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Planning to take a Maine summer vacation this year? This New England state offers so much natural beauty, history, and fantastic food that you’ll love exploring from the coast to the mountains.
In this guide, you’ll read popular vacation ideas, more remote suggestions and all our best tips for visiting the islands off Maine’s coast.
You might also want to check out our East Coast road trip itinerary to keep the fun going from Maine to Miami.
Popular Maine Summer Vacation Ideas
1. The City of Portland and Day Trips
Maine’s largest city by population and one of the best places to live in the US, Portland, is a great base for those who like city breaks with day trip opportunities.
Visit the Old Port District for cobbled streets and converted warehouses selling craft beer and lobster rolls.
There is also a working port.
Photographers spend slow mornings in the West End, taking photos of the fancy houses and learning more about them at the Victoria Mansion Museum.
The Old Port and West End are some of the best areas to stay in and you can read more about hotels in the city in our guide, where to stay in Portland, ME.
The East End neighborhood is home to Munjoy Hill, the Eastern Promenade, East End Beach and the Portland Observatory.
Plan a day trip to South Portland where Bug Light at Bug Light Park and Spring Point Ledge Lighthouse is located as well as the Fort Preble ruins.
Travel to Cape Elizabeth to see the famous Portland Head Light at Fort Williams Park.
Alternatively, combine this city vacation with a ferry ride to Peaks Island which we’ll discuss below.
If you like the idea of a city break, read our Maine cities guide next.
Where to Stay in Portland
2. Acadia National Park Road Trip & Hikes
One of the most visited places in Maine is its national park, Acadia.
If you like the sound of a road trip for your Maine summer vacation, pre-book your entry ticket before you arrive at the park and if you hope to do the popular sunrise or sunset Cadillac Mountain drive, arrange your time slot well in advance.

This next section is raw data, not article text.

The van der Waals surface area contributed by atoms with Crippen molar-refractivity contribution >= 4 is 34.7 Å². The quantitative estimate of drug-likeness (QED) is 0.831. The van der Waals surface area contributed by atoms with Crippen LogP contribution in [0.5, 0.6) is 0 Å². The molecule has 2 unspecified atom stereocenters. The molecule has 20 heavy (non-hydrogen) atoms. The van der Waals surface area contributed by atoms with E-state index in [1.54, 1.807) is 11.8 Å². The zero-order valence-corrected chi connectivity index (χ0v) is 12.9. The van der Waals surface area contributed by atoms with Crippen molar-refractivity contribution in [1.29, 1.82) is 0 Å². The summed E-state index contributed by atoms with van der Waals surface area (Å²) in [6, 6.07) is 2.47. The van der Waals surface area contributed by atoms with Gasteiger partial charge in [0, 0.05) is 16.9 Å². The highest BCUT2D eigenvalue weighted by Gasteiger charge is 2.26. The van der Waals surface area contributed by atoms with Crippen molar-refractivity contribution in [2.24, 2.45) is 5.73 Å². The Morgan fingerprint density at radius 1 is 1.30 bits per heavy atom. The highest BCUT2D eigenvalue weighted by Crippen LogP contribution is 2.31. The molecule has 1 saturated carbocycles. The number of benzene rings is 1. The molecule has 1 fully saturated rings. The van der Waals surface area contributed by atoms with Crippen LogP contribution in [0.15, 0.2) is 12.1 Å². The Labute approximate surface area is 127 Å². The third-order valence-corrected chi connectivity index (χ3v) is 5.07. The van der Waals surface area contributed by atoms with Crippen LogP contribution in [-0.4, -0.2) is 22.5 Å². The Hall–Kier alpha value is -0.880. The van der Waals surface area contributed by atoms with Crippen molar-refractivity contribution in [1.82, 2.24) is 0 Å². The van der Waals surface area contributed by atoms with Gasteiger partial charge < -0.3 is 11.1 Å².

Most visitors stay overnight in Bar Harbor, shopping and dining on and around Main Street and spending 3-4 days in the area.
Plan for early rises as you enjoy scenic drives around the 27-mile Park Road Loop.
Stop for hikes such as the 3.2 miles around Jordan Pond or hike The Bubbles for a view from Bubble Rock overlooking Jordan Pond.
The park map includes Mount Desert Island, Schoodic Peninsula, Isle au Haut, and other outer islands.
You may also like our guide to Bar Harbor in the fall.
Where to Stay in Bar Harbor
Read our full guide for where to stay in Bar Harbor and elsewhere on Mt Desert Island for tons more recommendations.
3. Kennebunk and Kennebunkport for a Coastal Summer Vacation
The Kennebunks are located next to each other, only divided by a river!
Visitors tend to spend time in both Kennebunk and Kennebunkport so you get two for the price of one.
This is another popular Maine summer vacation spot so book your cozy B&B early.
Spend your summer days at one of the local beaches, Mothers Beach, Gooch’s Beach or Colony Bay then dine at Dock Square in the evening.
Visit the sweet Maine Art Hill in Kennebunk to see the pastel buildings and go snap a pic of the iconic Wedding Cake House.
Maine is one of the whitest states in the country so unfortunately most of the history you will learn is likely to come from a white person’s perspective.
Driving the coastline of Kennebunkport will afford you amazing views of nearby lighthouses, but here’s a list of all the most stunning structures in the Kennebunkport area.
The Goat Island Lighthouse is viewable from the Cape Porpoise Pier, which is the best place to start on your lighthouse tour.
Next, make sure you don’t miss one of the most beautiful and most photographed lighthouses in the world: The Nubble Lighthouse in York is located just a half-hour drive from Kennebunkport.
It can be found between Short and Long Sands Beaches.
While you’re on the hunt for lighthouses, stop by the beach and play in the surf!
The Boon Island Lighthouse is a tall and narrow structure just off the coast of Kennebunkport and can be seen distantly from Long Sands Beach.
You can even take a day trip from Boston to Kennebunkport to let someone else handle the driving and navigating.
The Kennebunks feature in our most beautiful small towns in Maine guide.
Where to Stay in the Kennebunks
4. Rangeley Lakes Region for a Lesser-Known Vacation
If you prefer fewer crowds, consider the Rangeley Lakes Region.
Maine’s Western Mountains and Lakes Region offer hiking trails at Rangeley Lake State Park and Mt Blue State Park.